Finally, in the case of measures to expedite and give preferential treatment to insolvency proceedings and certain actions that will apply until one year has elapsed after the state of emergency was announced: 

  • Preferential treatment is given to certain actions aimed at protecting workers’ rights, ensuring business continuity of companies and protecting the value of the insolvent company’s assets and rights. These include: the sale of productive units; employment-related proceedings; proposals of creditors’ arrangement or the modification of arrangements that are in a performance phase; clawback actions; the admission for consideration of schemes of arrangement or modifications to those that are already in place; and injunctive relief aimed at preserving insolvent debtors’ assets and rights.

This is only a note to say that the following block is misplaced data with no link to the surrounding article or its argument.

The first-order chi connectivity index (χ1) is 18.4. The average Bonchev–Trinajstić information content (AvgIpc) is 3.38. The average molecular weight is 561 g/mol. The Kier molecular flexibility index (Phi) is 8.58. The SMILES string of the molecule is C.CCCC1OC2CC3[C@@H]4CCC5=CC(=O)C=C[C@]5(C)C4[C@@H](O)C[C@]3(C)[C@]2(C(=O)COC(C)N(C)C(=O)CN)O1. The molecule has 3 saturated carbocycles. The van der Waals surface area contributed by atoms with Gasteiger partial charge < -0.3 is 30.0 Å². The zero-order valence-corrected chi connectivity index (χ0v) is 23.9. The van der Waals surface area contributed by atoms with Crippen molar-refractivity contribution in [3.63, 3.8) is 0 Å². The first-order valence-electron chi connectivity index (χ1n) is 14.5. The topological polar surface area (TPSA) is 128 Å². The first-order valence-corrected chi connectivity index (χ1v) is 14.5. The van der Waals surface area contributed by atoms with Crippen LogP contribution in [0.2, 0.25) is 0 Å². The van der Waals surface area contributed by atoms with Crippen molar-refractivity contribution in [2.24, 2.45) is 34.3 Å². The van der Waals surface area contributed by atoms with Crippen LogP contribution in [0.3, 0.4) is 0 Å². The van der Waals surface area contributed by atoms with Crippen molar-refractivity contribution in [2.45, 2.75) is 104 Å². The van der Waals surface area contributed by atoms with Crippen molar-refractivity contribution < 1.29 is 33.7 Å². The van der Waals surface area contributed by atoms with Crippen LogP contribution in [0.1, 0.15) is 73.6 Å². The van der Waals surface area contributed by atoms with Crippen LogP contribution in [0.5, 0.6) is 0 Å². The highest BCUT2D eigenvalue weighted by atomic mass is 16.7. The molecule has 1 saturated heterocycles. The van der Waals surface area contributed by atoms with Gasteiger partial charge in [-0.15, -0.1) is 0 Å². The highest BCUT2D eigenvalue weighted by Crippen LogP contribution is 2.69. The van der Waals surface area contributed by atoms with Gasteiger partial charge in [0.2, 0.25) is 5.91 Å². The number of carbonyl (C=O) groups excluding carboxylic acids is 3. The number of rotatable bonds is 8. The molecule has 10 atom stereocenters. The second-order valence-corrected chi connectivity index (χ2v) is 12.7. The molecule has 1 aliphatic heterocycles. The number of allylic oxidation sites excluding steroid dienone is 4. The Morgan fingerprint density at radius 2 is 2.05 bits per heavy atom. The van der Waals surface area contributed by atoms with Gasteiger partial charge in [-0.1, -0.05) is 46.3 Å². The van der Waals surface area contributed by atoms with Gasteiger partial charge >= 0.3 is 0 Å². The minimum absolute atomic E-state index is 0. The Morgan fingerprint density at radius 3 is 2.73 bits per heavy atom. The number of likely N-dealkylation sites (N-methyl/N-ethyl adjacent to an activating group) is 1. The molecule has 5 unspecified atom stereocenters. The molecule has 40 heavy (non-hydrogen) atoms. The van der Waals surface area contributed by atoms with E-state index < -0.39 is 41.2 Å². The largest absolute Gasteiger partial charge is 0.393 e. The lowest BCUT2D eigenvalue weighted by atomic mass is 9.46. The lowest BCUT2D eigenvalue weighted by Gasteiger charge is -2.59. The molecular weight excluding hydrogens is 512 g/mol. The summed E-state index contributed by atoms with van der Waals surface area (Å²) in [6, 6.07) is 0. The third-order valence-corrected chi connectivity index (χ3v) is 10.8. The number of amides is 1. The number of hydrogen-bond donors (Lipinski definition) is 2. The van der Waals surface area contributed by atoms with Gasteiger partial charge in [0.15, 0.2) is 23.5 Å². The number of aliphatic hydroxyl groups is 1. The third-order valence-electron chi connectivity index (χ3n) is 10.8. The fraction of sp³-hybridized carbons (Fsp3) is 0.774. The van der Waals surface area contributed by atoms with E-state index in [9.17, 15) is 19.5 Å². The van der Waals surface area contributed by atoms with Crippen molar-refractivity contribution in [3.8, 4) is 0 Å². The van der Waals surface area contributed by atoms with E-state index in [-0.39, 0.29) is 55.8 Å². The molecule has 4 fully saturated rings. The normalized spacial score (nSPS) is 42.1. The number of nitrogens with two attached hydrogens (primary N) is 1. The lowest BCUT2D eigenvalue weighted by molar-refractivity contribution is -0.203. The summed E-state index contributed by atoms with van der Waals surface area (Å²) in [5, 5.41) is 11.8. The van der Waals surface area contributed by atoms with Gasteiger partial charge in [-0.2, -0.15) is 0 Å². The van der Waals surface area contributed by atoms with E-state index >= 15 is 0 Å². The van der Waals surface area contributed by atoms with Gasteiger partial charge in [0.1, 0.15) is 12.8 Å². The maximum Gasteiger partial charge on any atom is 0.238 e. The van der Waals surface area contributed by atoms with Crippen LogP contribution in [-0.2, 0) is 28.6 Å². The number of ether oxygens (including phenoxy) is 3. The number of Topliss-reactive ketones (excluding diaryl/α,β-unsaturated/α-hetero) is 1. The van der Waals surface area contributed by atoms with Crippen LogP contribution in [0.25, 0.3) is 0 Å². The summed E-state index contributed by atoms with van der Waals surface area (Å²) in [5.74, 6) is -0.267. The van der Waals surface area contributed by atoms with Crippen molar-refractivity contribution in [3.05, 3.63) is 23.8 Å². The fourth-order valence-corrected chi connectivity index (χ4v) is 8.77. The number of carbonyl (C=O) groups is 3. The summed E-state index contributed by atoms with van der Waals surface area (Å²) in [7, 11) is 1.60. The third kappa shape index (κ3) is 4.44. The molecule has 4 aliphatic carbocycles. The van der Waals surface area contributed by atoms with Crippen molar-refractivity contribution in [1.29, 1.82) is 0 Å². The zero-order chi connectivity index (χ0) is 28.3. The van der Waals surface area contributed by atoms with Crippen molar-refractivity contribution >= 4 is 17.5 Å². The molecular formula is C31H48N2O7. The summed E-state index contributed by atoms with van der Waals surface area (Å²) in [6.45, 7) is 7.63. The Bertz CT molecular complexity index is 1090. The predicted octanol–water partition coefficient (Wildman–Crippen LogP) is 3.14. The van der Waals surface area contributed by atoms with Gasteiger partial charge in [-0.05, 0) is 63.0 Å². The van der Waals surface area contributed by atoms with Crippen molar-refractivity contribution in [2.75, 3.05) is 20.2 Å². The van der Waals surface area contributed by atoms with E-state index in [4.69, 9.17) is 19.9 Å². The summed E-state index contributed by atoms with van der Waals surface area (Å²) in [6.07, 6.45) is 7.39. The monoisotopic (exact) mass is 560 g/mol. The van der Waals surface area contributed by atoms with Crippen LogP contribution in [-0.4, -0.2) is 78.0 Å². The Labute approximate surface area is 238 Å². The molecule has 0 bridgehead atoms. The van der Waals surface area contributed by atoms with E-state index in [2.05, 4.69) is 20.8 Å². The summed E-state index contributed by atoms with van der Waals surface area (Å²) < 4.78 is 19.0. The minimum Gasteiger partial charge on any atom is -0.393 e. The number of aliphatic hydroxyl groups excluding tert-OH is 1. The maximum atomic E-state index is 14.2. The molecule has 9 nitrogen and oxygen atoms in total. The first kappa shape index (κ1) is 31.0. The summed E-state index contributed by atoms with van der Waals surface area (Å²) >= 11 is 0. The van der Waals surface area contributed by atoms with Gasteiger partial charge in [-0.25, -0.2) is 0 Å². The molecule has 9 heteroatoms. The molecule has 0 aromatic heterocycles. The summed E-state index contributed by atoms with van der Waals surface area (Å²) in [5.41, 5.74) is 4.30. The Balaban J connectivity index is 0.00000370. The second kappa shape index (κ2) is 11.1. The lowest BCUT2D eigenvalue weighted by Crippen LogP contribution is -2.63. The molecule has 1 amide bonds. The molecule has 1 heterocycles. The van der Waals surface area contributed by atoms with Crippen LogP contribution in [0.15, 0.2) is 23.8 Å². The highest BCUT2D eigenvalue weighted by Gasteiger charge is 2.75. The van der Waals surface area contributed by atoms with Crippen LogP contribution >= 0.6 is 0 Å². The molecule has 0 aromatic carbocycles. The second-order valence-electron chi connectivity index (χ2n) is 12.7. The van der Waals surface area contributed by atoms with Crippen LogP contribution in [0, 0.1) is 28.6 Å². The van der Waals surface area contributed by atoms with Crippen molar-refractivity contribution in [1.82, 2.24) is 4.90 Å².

• A number of actions and proceedings have been fast-tracked and simplified: auctions will be handled out of court where they are related to insolvency proceedings declared within one year of the announcement of the state of emergency as well as those that are ongoing on the date of the announcement; in the case of challenges against an inventory of the debtor’s assets and list of creditors in the context of insolvency proceedings in which a provisional inventory and provisional list of creditors has not yet been submitted, and those proceedings opened within two years of the announcement of the state of emergency, a hearing will not be necessary; liquidation plans will be approved immediately when, at the end of the state of emergency, 15 days have elapsed since it had been announced at the court’s offices.